"So the poet of place situates himself in place in order to lose himself in it. Poetry of place is actually a poetry of displacement and self-annihilation. The poet replaces self with situation, turning himself, as in were, inside out, so that the center of "knowing who you are" becomes the circumference of uncertainty. The poem as locus mirrors this dynamic, since it is a measured place, possibly with stanzas (rooms), which has an infinite capacity to contain everything outside it, including the poet. To have identity means to be alone. Loneliness is the anxiety that compels us to identify with an other or with otherness. To disappear into a place. To empathize."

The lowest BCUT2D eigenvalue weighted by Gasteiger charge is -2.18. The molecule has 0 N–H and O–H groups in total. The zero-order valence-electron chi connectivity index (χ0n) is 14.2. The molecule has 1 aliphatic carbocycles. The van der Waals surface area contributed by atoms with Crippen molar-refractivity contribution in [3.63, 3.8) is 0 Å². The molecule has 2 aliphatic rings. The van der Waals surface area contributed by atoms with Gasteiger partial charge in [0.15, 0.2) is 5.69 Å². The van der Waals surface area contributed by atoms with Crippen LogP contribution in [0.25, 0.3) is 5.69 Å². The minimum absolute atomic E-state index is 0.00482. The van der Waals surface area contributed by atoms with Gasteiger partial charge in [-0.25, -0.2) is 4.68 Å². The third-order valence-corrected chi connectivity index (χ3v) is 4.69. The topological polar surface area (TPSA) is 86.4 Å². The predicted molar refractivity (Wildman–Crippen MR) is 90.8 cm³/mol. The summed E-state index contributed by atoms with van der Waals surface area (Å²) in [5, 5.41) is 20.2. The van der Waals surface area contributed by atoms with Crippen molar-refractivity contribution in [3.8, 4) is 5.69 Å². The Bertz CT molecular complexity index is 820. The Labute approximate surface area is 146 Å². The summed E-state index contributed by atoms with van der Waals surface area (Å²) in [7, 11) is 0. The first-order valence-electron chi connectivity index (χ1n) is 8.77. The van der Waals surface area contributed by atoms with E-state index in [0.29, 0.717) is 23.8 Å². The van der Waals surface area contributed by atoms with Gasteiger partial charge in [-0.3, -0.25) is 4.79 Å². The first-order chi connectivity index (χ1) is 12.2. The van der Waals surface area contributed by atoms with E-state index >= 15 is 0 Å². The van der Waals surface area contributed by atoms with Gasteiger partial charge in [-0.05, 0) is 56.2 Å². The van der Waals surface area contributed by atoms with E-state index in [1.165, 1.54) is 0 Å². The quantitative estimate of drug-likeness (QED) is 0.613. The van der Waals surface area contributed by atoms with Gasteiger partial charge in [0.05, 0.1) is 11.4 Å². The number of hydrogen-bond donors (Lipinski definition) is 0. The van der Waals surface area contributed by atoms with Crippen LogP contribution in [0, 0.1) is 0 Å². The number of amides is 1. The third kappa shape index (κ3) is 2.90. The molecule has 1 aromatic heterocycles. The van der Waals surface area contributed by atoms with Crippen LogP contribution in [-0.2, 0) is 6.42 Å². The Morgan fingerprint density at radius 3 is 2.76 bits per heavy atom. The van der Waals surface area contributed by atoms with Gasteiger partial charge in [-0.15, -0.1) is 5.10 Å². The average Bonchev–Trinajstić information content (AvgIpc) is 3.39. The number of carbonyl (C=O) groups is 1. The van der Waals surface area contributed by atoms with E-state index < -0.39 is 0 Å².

James Galvin, "The Poetry of Place: James Wright's 'The Secret of Light'"